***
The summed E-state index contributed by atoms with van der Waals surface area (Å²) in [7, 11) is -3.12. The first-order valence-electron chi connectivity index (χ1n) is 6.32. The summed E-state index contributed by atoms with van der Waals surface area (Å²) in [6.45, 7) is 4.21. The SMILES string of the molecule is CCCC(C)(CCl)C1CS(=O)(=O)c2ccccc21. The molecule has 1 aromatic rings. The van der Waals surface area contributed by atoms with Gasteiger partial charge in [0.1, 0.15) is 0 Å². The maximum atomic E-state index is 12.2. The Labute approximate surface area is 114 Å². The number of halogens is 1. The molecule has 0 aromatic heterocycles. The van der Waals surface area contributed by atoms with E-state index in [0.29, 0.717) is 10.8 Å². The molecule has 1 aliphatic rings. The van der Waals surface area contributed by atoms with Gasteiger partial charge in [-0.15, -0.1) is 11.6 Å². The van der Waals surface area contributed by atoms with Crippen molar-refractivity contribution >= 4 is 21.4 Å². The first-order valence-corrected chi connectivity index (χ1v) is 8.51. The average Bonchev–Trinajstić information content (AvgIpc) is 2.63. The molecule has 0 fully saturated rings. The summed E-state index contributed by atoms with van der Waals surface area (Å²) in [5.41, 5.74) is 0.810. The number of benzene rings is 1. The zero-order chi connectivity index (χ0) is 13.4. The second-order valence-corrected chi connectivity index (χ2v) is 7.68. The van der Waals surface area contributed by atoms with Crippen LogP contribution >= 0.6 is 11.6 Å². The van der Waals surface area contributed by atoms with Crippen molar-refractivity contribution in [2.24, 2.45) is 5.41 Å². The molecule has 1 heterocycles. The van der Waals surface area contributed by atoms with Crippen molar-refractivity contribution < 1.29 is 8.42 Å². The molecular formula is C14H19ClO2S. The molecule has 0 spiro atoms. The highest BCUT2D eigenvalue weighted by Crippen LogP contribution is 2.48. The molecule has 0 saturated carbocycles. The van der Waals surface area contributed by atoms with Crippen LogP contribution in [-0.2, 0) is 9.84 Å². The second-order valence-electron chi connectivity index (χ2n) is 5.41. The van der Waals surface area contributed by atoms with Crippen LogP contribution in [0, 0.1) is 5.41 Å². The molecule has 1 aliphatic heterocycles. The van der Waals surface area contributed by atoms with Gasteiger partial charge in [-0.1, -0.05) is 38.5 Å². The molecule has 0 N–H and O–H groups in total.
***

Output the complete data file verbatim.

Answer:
The summed E-state index contributed by atoms with van der Waals surface area (Å²) in [7, 11) is -3.12. The first-order valence-electron chi connectivity index (χ1n) is 6.32. The summed E-state index contributed by atoms with van der Waals surface area (Å²) in [6.45, 7) is 4.21. The SMILES string of the molecule is CCCC(C)(CCl)C1CS(=O)(=O)c2ccccc21. The molecule has 1 aromatic rings. The van der Waals surface area contributed by atoms with Gasteiger partial charge in [0.1, 0.15) is 0 Å². The maximum atomic E-state index is 12.2. The Labute approximate surface area is 114 Å². The number of halogens is 1. The molecule has 0 aromatic heterocycles. The van der Waals surface area contributed by atoms with E-state index in [0.29, 0.717) is 10.8 Å². The molecule has 1 aliphatic rings. The van der Waals surface area contributed by atoms with Gasteiger partial charge in [-0.15, -0.1) is 11.6 Å². The van der Waals surface area contributed by atoms with Crippen molar-refractivity contribution >= 4 is 21.4 Å². The first-order valence-corrected chi connectivity index (χ1v) is 8.51. The average Bonchev–Trinajstić information content (AvgIpc) is 2.63. The molecule has 0 fully saturated rings. The summed E-state index contributed by atoms with van der Waals surface area (Å²) in [5.41, 5.74) is 0.810. The number of benzene rings is 1. The zero-order chi connectivity index (χ0) is 13.4. The second-order valence-corrected chi connectivity index (χ2v) is 7.68. The van der Waals surface area contributed by atoms with Crippen LogP contribution >= 0.6 is 11.6 Å². The van der Waals surface area contributed by atoms with Crippen molar-refractivity contribution in [2.24, 2.45) is 5.41 Å². The molecule has 1 heterocycles. The van der Waals surface area contributed by atoms with Crippen molar-refractivity contribution < 1.29 is 8.42 Å². The molecular formula is C14H19ClO2S. The molecule has 0 spiro atoms. The highest BCUT2D eigenvalue weighted by Crippen LogP contribution is 2.48. The molecule has 0 saturated carbocycles. The van der Waals surface area contributed by atoms with Crippen LogP contribution in [-0.2, 0) is 9.84 Å². The second-order valence-electron chi connectivity index (χ2n) is 5.41. The van der Waals surface area contributed by atoms with Crippen LogP contribution in [0, 0.1) is 5.41 Å². The molecule has 1 aliphatic heterocycles. The van der Waals surface area contributed by atoms with Gasteiger partial charge in [-0.1, -0.05) is 38.5 Å². The molecule has 0 N–H and O–H groups in total.